Comparative Survey, Descriptive Research

  Comparative survey research is a type of descriptive survey where it aims to compare the status of two or more variable, institutions, strategies etc. This technique often uses multiple disciplines in one study.This does not only compare different groups but also same group over time.Few points are to be kept in mind before starting the comparative survey. ·        Comparison Points -The research should be very clear regarding the points to be compared. This can also be identified through review of literature and experience of experts. ·        Assumption of Similarities -  One has to be clear about the similarities the two variable hold. If the researcher do not find this there is no point of comparison. Criteria of Comparison - The researcher has to identify the criteria of comparison keeping in mind the fairness and objectivity. Appropriate tools has to be identified for measurement of criterion variables. Comparative survey research is carried on when the researcher cannot

Plot Structure of Forster’s ‘A Passage to India’

Theme         Aziz- Fielding relationship                   Critical analysis

A Passage to India (1924) is considered as E.M.Forster’s major work. Forster, major English author of the twentieth century is a writer of great technical and intellectual significance whose work deserves close study and analysis. Some of his major works are The Longest Journey, A Room with a View and Howards End.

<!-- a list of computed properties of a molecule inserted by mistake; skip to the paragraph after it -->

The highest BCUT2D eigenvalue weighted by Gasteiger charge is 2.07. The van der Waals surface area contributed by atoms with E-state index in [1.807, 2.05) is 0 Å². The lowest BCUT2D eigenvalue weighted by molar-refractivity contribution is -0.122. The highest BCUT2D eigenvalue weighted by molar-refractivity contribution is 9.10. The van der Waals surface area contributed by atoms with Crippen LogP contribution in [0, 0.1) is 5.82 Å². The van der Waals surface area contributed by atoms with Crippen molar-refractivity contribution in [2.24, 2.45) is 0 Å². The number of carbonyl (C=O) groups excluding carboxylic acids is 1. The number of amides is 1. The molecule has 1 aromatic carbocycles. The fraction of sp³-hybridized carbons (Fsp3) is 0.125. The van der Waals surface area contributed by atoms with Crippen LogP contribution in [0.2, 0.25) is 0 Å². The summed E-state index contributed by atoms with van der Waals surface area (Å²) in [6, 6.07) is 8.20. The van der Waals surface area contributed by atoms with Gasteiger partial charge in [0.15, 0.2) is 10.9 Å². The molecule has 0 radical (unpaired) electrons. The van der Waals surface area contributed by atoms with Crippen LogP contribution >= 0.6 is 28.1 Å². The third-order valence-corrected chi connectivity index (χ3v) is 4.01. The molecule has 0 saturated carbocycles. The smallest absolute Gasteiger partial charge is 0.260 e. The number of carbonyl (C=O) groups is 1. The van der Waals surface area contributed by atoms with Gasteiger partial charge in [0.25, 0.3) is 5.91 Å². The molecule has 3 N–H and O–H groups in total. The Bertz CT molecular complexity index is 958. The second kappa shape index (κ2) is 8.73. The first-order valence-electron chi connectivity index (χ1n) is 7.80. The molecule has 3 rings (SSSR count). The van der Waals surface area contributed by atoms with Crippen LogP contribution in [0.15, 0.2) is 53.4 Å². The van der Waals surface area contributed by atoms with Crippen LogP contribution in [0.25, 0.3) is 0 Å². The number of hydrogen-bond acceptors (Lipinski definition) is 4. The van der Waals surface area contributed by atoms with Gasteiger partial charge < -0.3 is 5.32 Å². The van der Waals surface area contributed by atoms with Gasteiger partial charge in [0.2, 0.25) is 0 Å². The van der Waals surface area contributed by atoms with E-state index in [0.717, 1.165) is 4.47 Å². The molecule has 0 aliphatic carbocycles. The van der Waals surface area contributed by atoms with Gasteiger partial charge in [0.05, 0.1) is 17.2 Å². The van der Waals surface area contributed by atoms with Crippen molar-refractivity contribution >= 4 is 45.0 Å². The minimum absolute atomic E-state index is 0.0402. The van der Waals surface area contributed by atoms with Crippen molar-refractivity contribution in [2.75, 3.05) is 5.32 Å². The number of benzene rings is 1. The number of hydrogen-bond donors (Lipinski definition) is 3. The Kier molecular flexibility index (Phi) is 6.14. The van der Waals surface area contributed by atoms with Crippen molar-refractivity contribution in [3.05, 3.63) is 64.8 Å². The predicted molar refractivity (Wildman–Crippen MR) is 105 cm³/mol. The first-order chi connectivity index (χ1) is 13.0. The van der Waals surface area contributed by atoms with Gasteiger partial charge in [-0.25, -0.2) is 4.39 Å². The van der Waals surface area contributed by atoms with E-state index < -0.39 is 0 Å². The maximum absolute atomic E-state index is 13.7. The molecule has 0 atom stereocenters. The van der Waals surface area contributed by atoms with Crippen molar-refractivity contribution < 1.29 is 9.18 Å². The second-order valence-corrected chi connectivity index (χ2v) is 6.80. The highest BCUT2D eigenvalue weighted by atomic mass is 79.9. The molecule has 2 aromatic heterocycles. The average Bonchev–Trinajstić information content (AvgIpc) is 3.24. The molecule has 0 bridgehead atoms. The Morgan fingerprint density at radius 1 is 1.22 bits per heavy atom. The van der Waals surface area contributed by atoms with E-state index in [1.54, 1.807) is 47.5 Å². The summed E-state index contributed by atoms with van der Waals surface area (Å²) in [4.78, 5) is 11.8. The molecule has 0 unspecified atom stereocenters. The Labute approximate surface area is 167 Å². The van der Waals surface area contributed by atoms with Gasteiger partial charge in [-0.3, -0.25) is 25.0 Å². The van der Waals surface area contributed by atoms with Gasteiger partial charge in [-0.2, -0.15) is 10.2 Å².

The present novel can be read as a valuable critique of British rule in India, a profound statement about personal relationships and a comment upon political, ethical and metaphysical issues. The plot structure of A Passage to India seems to reflect the major themes that obsessed Forster when he wrote the novel. The book is divided into three sections- MOSQUE, CAVES and TEMPLE. The title themselves suggest meaning which is to be found behind story, people and even setting.

At the surface level the novel relates the story of two British ladies- Mrs. Moore and Miss Adela Quested who want to see ‘the real India’. The bridge party at Collector Turton’s house is not a success. This shows that there can be bridge or communication between the British and Indians.

In the first section of the novel Aziz and Mrs.Moore meet in the cool season. Aziz is mercurial and temperamental whereas Mrs.Moore is kind and gentle. Both are sensitive human beings who value affection and kindness highly and place instinct above reason, kindness above convention. They try to form a lasting friendship where secret understanding of the heart is predominant. An English woman and an Indian man enter into a personal understanding that led through the novel. Aziz’s initial suspicion is dissolved by the respect Mrs.Moore shows to the religious atmosphere in the mosque and her acceptance to the presence of God in the mosque. A positive affirmation of the relationship arises when Mrs.Moore says,

I don’t think I understand people very well. I only know whether I like or dislike them.

To this Aziz replies, then you are an Oriental.

The central episode of A Passage to India, which is the experience of the two Englishwomen- Mrs.Moore and Adela Quested in the Marabar Caves is symbolically and realistically the heart of the novel. The characters who are in understanding in the first section are drawn into the caves which represent the collapse of human relationship in the face of chaos. The Caves symbolising hot weather defeat the forces of reconciliation.